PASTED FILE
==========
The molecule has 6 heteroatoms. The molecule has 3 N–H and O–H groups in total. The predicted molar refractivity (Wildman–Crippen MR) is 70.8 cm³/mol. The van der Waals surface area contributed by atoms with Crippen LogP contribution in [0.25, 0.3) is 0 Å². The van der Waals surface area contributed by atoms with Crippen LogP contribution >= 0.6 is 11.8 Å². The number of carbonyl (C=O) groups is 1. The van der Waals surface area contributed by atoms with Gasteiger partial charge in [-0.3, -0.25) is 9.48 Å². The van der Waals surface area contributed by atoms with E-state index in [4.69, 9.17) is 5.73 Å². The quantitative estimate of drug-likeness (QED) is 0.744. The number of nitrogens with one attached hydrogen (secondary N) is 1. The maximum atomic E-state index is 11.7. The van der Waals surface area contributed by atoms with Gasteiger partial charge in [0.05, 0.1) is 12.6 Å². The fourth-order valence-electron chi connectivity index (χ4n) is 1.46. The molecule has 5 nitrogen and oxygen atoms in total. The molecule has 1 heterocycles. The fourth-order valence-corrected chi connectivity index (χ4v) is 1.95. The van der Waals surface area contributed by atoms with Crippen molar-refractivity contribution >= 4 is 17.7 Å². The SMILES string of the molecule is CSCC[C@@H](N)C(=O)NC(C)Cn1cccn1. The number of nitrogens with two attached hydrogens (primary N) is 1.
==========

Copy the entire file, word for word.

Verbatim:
The molecule has 6 heteroatoms. The molecule has 3 N–H and O–H groups in total. The predicted molar refractivity (Wildman–Crippen MR) is 70.8 cm³/mol. The van der Waals surface area contributed by atoms with Crippen LogP contribution in [0.25, 0.3) is 0 Å². The van der Waals surface area contributed by atoms with Crippen LogP contribution >= 0.6 is 11.8 Å². The number of carbonyl (C=O) groups is 1. The van der Waals surface area contributed by atoms with Gasteiger partial charge in [-0.3, -0.25) is 9.48 Å². The van der Waals surface area contributed by atoms with E-state index in [4.69, 9.17) is 5.73 Å². The quantitative estimate of drug-likeness (QED) is 0.744. The number of nitrogens with one attached hydrogen (secondary N) is 1. The maximum atomic E-state index is 11.7. The van der Waals surface area contributed by atoms with Gasteiger partial charge in [0.05, 0.1) is 12.6 Å². The fourth-order valence-electron chi connectivity index (χ4n) is 1.46. The molecule has 5 nitrogen and oxygen atoms in total. The molecule has 1 heterocycles. The fourth-order valence-corrected chi connectivity index (χ4v) is 1.95. The van der Waals surface area contributed by atoms with Crippen molar-refractivity contribution >= 4 is 17.7 Å². The SMILES string of the molecule is CSCC[C@@H](N)C(=O)NC(C)Cn1cccn1. The number of nitrogens with two attached hydrogens (primary N) is 1.